While this is true in many cases, the angel investor of today has generally got priority on returns from any sale of a startup today. It's very different from the publicly traded dot com bust according to articles I've read on the subject. If "the bubble" pops this time, some investors will be hurt if they can't sell the startup. However, if the startup is sold for what was invested, the people left holding the bag will be the employees working for little more that stock options and a dream of a big exit. Those people will have worked months/years and will get no return. Their shares will be effectively worthless.
Join a startup when times are good expecting times to stay good seems like a good way to get burned. (buy high, sell low) Joining a startup accepting that there is inherent risk in what you are doing is, as always, a gamble. (penny stocks) Joining a mid to large size company with a legacy code base that has to be maintained by some old master in a particular language/framework/architecture seems the safest route to steady income, but you'll never become really wealthy. (Bonds) Catching the hype wave and riding it into newer, higher paid positions has great returns until your wave turns out to be a dud. (Stocks) In 2005 it was web apps, in 2010 it was mobile apps, in 2015 it looks like machine learning. If you bet on HTML5 apps in 2010*, you struggled. Many did.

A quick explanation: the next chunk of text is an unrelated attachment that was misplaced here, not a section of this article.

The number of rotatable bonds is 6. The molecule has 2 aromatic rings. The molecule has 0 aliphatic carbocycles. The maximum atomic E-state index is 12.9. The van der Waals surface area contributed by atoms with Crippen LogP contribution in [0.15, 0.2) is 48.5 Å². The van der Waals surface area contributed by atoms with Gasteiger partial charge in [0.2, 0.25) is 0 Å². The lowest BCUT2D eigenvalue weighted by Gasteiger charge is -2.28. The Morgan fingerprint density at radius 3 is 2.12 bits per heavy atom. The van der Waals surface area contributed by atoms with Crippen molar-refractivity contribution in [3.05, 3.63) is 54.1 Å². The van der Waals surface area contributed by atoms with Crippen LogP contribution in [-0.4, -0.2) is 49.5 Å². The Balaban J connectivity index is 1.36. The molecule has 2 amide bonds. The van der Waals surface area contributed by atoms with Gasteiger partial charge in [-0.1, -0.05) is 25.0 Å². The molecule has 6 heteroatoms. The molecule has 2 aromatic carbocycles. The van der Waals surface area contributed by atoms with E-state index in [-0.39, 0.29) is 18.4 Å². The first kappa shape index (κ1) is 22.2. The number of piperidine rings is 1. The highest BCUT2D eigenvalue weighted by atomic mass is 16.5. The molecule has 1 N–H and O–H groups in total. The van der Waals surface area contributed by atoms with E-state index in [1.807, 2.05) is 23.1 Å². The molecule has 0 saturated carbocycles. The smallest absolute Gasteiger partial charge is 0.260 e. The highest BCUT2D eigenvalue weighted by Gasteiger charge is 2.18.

*Flame away HTML5 people. HTML5 didn't make $40000 a day on flappy birds and iFarts. I know those are exceptions, but employers eat that stuff up. Salary studies that I saw reflected this.